How To Make Herb-Infused Oils For Culinary Use

Herbed Oil DIY Gift
Rosemary Oil DIY Gift
Photo by: Earth to Kathy


From homemade infused oils to enhance your culinary foods to DIY gift ideas, this step-by-step guide will show you what you need to know.

Herbs are known throughout history for their incredible health benefits. With high-quality oil and dried herbs, you can create your own DIY infused oil perfect for culinary use. They also make for a great gift. Let’s make some healthy infused oils that you can add to your daily cooking for a flavor boost.

What you’ll need

  1. Dried or fresh herbs

There are countless numbers of herbs that you can use when infusing oils, depending on your needs. Always opt for organic herbs when infusing oil and drying your herbs—wilting fresh herbs on your counter for 10-12 hours before bottling will reduce mold and your oil from going rancid. Never use herbs that show any signs of decay.

Common herbs to use:

  • Basil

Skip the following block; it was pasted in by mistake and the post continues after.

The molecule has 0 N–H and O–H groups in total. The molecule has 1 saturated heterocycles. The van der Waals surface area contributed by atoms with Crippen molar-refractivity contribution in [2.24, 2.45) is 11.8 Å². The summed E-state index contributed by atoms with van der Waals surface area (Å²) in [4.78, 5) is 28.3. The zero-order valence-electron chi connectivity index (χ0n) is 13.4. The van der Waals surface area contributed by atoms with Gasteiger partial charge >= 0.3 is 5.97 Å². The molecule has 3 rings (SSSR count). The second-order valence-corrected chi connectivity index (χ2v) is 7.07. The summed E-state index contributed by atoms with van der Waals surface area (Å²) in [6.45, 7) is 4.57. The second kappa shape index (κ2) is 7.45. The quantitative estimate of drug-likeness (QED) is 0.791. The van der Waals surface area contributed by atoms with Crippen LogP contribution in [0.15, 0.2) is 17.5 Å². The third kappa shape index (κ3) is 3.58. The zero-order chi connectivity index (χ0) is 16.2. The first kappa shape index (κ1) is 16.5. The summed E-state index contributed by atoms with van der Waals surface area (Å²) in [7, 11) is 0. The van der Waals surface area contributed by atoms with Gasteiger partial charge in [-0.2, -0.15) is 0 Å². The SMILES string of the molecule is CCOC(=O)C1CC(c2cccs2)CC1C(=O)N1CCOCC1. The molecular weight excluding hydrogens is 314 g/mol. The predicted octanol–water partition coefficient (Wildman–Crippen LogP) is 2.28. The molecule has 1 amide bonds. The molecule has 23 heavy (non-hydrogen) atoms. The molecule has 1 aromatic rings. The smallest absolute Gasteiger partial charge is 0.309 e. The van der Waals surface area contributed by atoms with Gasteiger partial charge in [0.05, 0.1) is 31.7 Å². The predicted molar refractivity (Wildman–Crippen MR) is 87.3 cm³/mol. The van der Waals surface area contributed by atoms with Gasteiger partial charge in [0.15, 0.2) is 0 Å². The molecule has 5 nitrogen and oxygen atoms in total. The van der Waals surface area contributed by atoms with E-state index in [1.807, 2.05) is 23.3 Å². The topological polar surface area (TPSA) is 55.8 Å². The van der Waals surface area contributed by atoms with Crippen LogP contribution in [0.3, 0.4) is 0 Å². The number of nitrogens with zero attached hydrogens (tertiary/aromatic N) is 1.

• Rosemary
  • Bay leaves
  • Tarragon
  • Savory
  • Marjoram
  • Thyme
  • Mint
  • Oregano
  • Peppermint
  • Citrus peel

Herbed Oil DIY Gift

  1. Premium grade oil

When choosing which oil to use, you should go for lighter olive oil or one of the below choices:

  1. (2) Glass containers with lids

It’s highly important to sterilize your jars before using them. You can either put them in the dishwasher using a normal rinse cycle or in your oven on a newspaper at 275 degrees Fahrenheit for 20 minutes. This will help kill any lingering bacteria that may create unwanted mold in your oil. For storage, an amber glass can block light and may help keep your infused oil lasting longer.

  1. Cheesecloth or fine mesh strainer

Two methods: quick vs. sun method


Dried or fresh herbs of choice

Light cooking oil of choice


  1. Remove any soil on the herbs and check for any insects. Wash your herbs by rinsing them off and drying them. For fresh herbs, wilt them for roughly 12 hours to remove excess water. Extra water will cause the oil to go rancid during the infusion.
  2. Sterilize your jars and set them aside.
  3. Take dried herbs and press slightly with a rolling pin to release oils, also known as bruising.

Quick Method

  1. Follow directions 1 to 3.
  2. In a pot on medium heat, bring oil to 100 degrees Fahrenheit. Add dried herbs and allow them to infuse for 1-2 hours. Remove from heat and allow to cool completely. Pour oil through cheesecloth or fine mesh strainer into a sterilized jar. Cover with lid and keep out of direct sunlight for storage.

Sun Method

  1. Follow directions 1 to 3.
  2. Fill jar with herbs so you have 2 inches remaining above herbs to cover with oil.